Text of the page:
Native Liquorice

Glycyrrhiza acanthocarpa (Lindl.) J.M.Black

Synonyms - Glycyrrhiza psoraleoides, Indigofera acanthocarpa, Clidanthera psoraleoides.

Family: - Fabaceae


Glycyrrhiza is from the Greek glykys meaning sweet and rhiza meaning root and refers to the sweet roots of Glycyrrhiza glabra that was used to make liquorice.


Other Names:

Native Lucerne

Southern Liquorice

Southern Lucerne


An aromatic, perennial shrub.


An almost hairless, somewhat sticky, erect shrub to 1.5 m tall with narrow, conical clusters of small, lilac pea type flowers and leaves with 4-6 pairs of shiny leaflets that smell strongly of liquorice when crushed. It produces spiny, burr like pods that attach to wool and passing animals.



First leaves:


Leaves alternate, leaflets opposite.

Strong liquorice aroma, 4-6 pairs of glossy leaflets and a terminal leaflet.

Stipules - Spear shaped. They fall off so it often appears to have none.

Petiole - Appears to have a petiole.

Blade of leaflet - Green, glossy, spear to egg shaped, 15-20 mm long. Tip pointed. Edges smooth with tiny curved hairs. Base tapered. No leaflet petiole.


Erect, green, branched and up to 1500 mm tall. Sparsely hairy. Strong liquorice aroma

Flower head:

Spike like raceme at the ends of branches and extending beyond the leaves with many flowers on very short stalks. The flowers are denser in the upper part of the head.


Pea type, small, 7 mm long, white to pink-purple, strong liquorice aroma.

Ovary - Stalkless. 2 ovules.

Style - Incurved, hairless.

Stigma - Oblique.

Sepals - 3-4 mm long. 2 upper teeth shortly joined.

Petals - White to pink-purple. Standard is oblong, erect, 7mm long. Wings nearly as long. Keel shorter

Stamens - 9 plus 1

Anthers - alternately large and small.


Globular, flattened, 5-6 mm long by 4-5 mm diameter, orange brown, single seeded burr or pod, covered with stiff, hooked or straight spines about 1 mm long. Usually doesn't split to release seeds when ripe but may do some time later. Usually has one seed.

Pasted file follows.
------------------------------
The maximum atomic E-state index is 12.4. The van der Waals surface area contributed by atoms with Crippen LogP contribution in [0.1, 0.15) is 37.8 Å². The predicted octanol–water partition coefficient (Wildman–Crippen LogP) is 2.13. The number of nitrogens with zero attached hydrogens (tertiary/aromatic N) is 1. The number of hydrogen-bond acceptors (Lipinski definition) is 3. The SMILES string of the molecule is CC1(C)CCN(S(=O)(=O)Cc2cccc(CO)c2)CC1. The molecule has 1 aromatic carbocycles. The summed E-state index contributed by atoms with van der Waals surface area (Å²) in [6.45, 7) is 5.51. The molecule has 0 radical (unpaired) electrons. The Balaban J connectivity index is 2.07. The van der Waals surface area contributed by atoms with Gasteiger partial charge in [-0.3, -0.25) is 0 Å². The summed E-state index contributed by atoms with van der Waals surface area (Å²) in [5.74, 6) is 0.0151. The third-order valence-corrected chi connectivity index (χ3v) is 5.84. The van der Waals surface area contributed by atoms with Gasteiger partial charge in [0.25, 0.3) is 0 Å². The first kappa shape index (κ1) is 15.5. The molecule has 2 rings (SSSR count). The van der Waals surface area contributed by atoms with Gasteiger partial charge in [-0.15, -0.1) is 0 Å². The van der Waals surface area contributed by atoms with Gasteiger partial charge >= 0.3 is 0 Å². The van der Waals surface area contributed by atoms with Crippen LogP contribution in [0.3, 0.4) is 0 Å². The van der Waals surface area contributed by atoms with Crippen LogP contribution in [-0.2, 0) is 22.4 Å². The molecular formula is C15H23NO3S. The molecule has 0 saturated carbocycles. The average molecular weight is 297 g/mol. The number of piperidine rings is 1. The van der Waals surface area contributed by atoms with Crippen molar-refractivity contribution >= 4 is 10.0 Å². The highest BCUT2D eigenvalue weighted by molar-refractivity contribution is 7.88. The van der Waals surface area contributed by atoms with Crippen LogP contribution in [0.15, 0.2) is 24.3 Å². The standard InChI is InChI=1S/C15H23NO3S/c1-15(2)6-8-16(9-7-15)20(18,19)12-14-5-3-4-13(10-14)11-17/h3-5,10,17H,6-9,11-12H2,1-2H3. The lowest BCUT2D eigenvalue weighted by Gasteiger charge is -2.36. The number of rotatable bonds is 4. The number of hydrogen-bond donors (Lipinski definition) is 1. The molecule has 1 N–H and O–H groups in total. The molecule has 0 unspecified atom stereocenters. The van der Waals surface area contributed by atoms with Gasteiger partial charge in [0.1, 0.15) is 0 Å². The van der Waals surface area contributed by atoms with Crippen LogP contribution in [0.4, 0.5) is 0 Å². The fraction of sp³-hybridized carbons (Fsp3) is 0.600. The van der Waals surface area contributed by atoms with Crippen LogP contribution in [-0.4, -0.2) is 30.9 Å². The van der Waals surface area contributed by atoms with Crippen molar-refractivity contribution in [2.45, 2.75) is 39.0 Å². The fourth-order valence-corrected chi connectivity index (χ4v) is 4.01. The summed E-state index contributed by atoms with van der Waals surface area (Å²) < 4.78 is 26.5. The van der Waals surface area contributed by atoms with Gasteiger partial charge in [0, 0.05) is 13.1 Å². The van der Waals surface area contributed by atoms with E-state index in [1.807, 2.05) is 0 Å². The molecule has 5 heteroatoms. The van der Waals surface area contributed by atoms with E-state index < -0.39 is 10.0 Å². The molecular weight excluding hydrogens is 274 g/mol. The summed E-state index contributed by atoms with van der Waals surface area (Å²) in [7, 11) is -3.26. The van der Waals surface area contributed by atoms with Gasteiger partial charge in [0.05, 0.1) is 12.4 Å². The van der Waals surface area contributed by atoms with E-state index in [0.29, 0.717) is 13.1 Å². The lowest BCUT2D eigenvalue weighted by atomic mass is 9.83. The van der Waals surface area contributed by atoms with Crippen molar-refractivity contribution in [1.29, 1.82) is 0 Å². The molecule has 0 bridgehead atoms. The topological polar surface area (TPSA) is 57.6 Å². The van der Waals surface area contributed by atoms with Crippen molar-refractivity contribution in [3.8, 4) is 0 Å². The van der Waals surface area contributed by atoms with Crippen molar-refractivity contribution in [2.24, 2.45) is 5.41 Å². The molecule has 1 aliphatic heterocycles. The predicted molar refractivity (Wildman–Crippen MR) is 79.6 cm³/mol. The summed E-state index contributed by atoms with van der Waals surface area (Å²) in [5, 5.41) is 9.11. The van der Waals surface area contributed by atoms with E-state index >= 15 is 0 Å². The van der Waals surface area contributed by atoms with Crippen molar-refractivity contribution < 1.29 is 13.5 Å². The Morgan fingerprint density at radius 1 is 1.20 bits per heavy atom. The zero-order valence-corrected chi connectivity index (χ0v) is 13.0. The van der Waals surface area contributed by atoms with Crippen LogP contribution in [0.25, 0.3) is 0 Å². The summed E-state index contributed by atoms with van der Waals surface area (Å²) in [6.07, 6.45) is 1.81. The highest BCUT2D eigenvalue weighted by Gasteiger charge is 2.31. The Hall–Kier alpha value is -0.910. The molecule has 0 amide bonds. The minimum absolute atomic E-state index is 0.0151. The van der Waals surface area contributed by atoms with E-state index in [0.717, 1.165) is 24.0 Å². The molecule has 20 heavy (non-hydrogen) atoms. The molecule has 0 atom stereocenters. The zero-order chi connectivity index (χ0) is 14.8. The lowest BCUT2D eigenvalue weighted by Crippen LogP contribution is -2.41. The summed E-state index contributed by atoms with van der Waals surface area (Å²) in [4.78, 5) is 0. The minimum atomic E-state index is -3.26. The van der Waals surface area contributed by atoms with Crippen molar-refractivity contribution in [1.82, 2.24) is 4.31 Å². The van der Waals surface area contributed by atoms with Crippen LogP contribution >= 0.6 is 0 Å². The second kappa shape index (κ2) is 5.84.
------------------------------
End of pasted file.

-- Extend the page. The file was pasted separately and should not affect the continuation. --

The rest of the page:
Olive green to black brown, mottled with black, globular to kidney shaped, 3 mm diameter. Surface smooth, shiny and hairless. No fleshy appendage (caruncle).


Stout, woody.

Key Characters:

Leaves imparipinnate

Flowers racemose

Standard glabrous.

Ovule 2 celled.

Style not bearded

Upper stamen free, the other 9 united.

Anthers alternately large and small, without glands, the cells confluent.

Pod ovate and prickly, not bladdery.

Adapted from John Black.


Life cycle:

Perennial. Seeds germinate in spring and summer. Most active growth occurs in late spring to summer and large amounts of burr like fruit are produced before the tops die back in autumn.


Drought tolerant.


By seed.

Flowering times:

Spring and summer in Western NSW.

Summer in SA.

Seed Biology and Germination:

Vegetative Propagules:



Population Dynamics and Dispersal:

Spread by seed in burrs that attached to wool and stock

Usually occurs as scattered plants but occasionally forms dense colonies.

Origin and History:

Australian native.







Occurs on many soil types and most common on heavy grey and brown clays. Also on deep white sands of lake shores and red earths.

Often in areas exposed to occasional inundation.

Plant Associations:

Many including Bimble, Black and Yellow Box and River Red Gum.



Fodder. Opinions on fodder value vary from very palatable after summer rains to young growth only being grazed by sheep and rarely eaten by cattle.


Weed of pastures and crop.

Burr like pods contaminate wool.






Management and Control:

Fence off infestations to reduce the spread of seed or don't allow stock access when burrs are on the plants. Graze heavily in spring. Spray with 20 g/ha of metsulfuron(600g/kg) annually when plants are actively growing.


Eradication strategies:

Fence off to stop access by stock which will spread the seed.

Apply a mixture of 1 L of Grazon DS plus 250 mL Pulse® in 100 L of water to the plant and a 5 m buffer area until jus wet each summer before flowering when the plants are actively growing.

Herbicide resistance:

None reported.

Biological Control:

Not likely because it is an Australian native plant.

Related plants:

Liquorice (Glycyrrhiza glabra)

Plants of similar appearance:


Auld, B.A. and Medd R.W. (1992). Weeds. An illustrated botanical guide to the weeds of Australia. (Inkata Press, Melbourne). P167. Photo.

Black, J.M. (1965). Flora of South Australia. (Government Printer, Adelaide, South Australia). P465.

Bodkin, F. (1986). Encyclopaedia Botanica. (Angus and Robertson, Australia).

Cunningham, G.M., Mulham, W.E., Milthorpe, P.L. and Leigh, J.H. (1992). Plants of Western New South Wales. (Inkata Press, Melbourne). P495. Photo.

Everist, S.L. (1974). Poisonous Plants of Australia. (Angus and Robertson, Sydney).

Harden, Gwen J. (1991). Flora of NSW. (Royal Botanic Gardens, Sydney). Volume . P. Diagram.

Lamp, C. and Collet, F. (1990). A Field Guide to Weeds in Australia. (Inkata Press, Melbourne).

Lazarides, M. and Cowley, K. and Hohnen, P. (1997). CSIRO handbook of Australian Weeds. (CSIRO, Melbourne). #456.1.

Moerkerk, M.R. and Barnett, A.G. (1998). More Crop Weeds. R.G. and F.J. Richardson, Melbourne. P82. Diagrams. Photos.


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